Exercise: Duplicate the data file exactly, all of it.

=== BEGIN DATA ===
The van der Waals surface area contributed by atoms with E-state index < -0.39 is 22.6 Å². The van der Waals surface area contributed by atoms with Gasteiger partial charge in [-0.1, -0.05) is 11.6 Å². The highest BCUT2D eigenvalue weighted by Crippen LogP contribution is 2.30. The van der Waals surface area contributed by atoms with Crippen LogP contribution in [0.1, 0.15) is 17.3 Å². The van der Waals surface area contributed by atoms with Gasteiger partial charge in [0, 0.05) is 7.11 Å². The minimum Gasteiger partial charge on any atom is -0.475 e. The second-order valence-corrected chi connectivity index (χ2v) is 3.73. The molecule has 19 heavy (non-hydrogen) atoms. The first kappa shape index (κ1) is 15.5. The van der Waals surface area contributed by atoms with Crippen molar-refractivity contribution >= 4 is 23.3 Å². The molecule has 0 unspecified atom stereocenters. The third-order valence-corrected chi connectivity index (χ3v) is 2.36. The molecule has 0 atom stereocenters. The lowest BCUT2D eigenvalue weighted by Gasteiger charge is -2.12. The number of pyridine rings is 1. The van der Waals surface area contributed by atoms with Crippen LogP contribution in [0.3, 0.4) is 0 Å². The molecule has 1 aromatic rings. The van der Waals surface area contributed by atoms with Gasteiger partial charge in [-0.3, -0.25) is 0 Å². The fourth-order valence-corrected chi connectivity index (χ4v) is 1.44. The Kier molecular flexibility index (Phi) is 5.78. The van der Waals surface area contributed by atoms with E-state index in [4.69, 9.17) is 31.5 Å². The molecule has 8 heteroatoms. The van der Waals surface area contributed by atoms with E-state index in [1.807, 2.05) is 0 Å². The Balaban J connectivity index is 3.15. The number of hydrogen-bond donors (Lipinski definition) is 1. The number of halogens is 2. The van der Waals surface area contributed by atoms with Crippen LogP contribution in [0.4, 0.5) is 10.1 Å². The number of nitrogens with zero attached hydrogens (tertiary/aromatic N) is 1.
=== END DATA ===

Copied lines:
The van der Waals surface area contributed by atoms with E-state index < -0.39 is 22.6 Å². The van der Waals surface area contributed by atoms with Gasteiger partial charge in [-0.1, -0.05) is 11.6 Å². The highest BCUT2D eigenvalue weighted by Crippen LogP contribution is 2.30. The van der Waals surface area contributed by atoms with Crippen LogP contribution in [0.1, 0.15) is 17.3 Å². The van der Waals surface area contributed by atoms with Gasteiger partial charge in [0, 0.05) is 7.11 Å². The minimum Gasteiger partial charge on any atom is -0.475 e. The second-order valence-corrected chi connectivity index (χ2v) is 3.73. The molecule has 19 heavy (non-hydrogen) atoms. The first kappa shape index (κ1) is 15.5. The van der Waals surface area contributed by atoms with Crippen molar-refractivity contribution >= 4 is 23.3 Å². The molecule has 0 unspecified atom stereocenters. The third-order valence-corrected chi connectivity index (χ3v) is 2.36. The molecule has 0 atom stereocenters. The lowest BCUT2D eigenvalue weighted by Gasteiger charge is -2.12. The number of pyridine rings is 1. The van der Waals surface area contributed by atoms with Crippen LogP contribution in [0.3, 0.4) is 0 Å². The molecule has 1 aromatic rings. The van der Waals surface area contributed by atoms with Gasteiger partial charge in [-0.3, -0.25) is 0 Å². The fourth-order valence-corrected chi connectivity index (χ4v) is 1.44. The Kier molecular flexibility index (Phi) is 5.78. The van der Waals surface area contributed by atoms with E-state index in [4.69, 9.17) is 31.5 Å². The molecule has 8 heteroatoms. The van der Waals surface area contributed by atoms with E-state index in [1.807, 2.05) is 0 Å². The Balaban J connectivity index is 3.15. The number of hydrogen-bond donors (Lipinski definition) is 1. The number of halogens is 2. The van der Waals surface area contributed by atoms with Crippen LogP contribution in [0.4, 0.5) is 10.1 Å². The number of nitrogens with zero attached hydrogens (tertiary/aromatic N) is 1.